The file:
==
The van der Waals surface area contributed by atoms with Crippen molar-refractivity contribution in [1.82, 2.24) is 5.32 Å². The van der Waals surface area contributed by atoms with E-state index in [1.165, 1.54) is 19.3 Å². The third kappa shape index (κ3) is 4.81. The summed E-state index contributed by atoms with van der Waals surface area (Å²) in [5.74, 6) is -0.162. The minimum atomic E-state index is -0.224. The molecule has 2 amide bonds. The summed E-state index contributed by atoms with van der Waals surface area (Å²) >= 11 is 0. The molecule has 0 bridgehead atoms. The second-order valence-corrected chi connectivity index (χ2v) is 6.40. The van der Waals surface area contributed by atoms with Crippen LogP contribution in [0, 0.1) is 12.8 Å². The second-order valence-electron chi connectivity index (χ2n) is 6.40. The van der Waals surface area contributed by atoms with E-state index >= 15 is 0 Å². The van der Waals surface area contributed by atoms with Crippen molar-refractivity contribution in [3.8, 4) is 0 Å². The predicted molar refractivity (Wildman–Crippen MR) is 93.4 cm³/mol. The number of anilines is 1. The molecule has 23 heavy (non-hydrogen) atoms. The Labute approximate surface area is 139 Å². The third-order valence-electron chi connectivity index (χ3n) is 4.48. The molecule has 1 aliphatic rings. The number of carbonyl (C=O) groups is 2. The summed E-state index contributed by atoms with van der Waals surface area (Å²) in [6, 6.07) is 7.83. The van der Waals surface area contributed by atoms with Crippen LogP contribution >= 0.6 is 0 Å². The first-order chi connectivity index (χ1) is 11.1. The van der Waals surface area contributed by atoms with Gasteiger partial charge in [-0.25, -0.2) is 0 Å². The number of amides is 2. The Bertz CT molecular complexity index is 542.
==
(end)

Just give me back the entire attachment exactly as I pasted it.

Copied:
The van der Waals surface area contributed by atoms with Crippen molar-refractivity contribution in [1.82, 2.24) is 5.32 Å². The van der Waals surface area contributed by atoms with E-state index in [1.165, 1.54) is 19.3 Å². The third kappa shape index (κ3) is 4.81. The summed E-state index contributed by atoms with van der Waals surface area (Å²) in [5.74, 6) is -0.162. The minimum atomic E-state index is -0.224. The molecule has 2 amide bonds. The summed E-state index contributed by atoms with van der Waals surface area (Å²) >= 11 is 0. The molecule has 0 bridgehead atoms. The second-order valence-corrected chi connectivity index (χ2v) is 6.40. The van der Waals surface area contributed by atoms with Crippen LogP contribution in [0, 0.1) is 12.8 Å². The second-order valence-electron chi connectivity index (χ2n) is 6.40. The van der Waals surface area contributed by atoms with E-state index >= 15 is 0 Å². The van der Waals surface area contributed by atoms with Crippen molar-refractivity contribution in [3.8, 4) is 0 Å². The predicted molar refractivity (Wildman–Crippen MR) is 93.4 cm³/mol. The number of anilines is 1. The molecule has 23 heavy (non-hydrogen) atoms. The Labute approximate surface area is 139 Å². The third-order valence-electron chi connectivity index (χ3n) is 4.48. The molecule has 1 aliphatic rings. The number of carbonyl (C=O) groups is 2. The summed E-state index contributed by atoms with van der Waals surface area (Å²) in [6, 6.07) is 7.83. The van der Waals surface area contributed by atoms with Crippen LogP contribution >= 0.6 is 0 Å². The first-order chi connectivity index (χ1) is 11.1. The van der Waals surface area contributed by atoms with Gasteiger partial charge in [-0.25, -0.2) is 0 Å². The number of amides is 2. The Bertz CT molecular complexity index is 542.